We study old Lahore—the walled city to be specific—and our class is held at Delhi Gate, on top of the gate actually, on its roof. An attempt by the Walled City of Lahore Authority to make us well-rounded tourist guides, it’s an interesting course. A steady six-week tour of the walled city, a lot of history, and some stories. I’d recommend that you join the next session if you have got the time.
There are thirteen of us: an artist, two teachers, an archeology student, a vagabond zimmidaar, a Cuckoo’s Den attendant, a marketer, a Taazia guardian, a winner of the Lahore food competition (“khaaba-ustad”), an actual tourist guide, a professional photographer, an ex-army officer, and I.
Everyone brings something to the class—in addition to the ever-flowing stream of poetry and jokes. The residents of the walled city share inside info about the various gallian, mohallay, koche, bazaar, kattrian, and, of course, stories. The Taazia guardian is often consulted whenever there’s something related to the Shia tradition; the khaaba-ustad is sought for food; the actual tourist guide about histories.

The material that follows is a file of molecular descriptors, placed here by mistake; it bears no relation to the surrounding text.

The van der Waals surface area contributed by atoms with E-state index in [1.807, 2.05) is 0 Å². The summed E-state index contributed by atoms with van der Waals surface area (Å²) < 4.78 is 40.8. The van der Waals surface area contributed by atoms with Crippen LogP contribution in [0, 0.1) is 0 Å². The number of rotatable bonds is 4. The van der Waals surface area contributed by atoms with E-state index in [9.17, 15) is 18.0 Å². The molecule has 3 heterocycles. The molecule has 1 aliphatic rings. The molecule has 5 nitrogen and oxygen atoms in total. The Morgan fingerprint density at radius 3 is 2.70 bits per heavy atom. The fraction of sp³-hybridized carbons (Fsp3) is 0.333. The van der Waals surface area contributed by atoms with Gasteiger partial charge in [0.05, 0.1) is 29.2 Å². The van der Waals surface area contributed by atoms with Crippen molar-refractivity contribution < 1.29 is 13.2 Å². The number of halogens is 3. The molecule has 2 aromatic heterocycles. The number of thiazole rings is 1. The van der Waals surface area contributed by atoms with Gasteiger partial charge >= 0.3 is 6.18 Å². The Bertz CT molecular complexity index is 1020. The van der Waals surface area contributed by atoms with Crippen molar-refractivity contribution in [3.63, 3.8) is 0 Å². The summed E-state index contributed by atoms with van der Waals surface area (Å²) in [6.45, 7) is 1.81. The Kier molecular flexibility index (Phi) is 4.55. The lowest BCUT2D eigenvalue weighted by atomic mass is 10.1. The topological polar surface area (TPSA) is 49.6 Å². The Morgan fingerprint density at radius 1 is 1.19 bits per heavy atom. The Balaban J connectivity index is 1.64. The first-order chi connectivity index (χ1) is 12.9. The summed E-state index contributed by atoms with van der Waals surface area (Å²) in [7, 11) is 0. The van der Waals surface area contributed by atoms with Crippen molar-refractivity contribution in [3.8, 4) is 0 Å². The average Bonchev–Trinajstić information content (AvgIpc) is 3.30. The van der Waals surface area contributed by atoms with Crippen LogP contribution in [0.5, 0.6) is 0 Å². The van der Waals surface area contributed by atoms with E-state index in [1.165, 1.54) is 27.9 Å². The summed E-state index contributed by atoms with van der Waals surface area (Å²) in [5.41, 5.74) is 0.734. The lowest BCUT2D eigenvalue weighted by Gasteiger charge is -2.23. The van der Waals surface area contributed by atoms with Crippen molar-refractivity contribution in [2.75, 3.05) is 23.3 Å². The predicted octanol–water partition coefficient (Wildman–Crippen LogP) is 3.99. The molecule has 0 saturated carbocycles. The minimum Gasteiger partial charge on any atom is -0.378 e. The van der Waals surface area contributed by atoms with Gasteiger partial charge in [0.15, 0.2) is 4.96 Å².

I, on the other hand, find myself explaining, and sometimes correcting, the names of the Gurus, the institution of Khalsa, the Kirtan, the symbolic significance of the Ks, the nature of Sikh religion (not a “form” of Hinduism), and the fact that the Sikhs are Punjabi people.
I’m the Sikh in my class.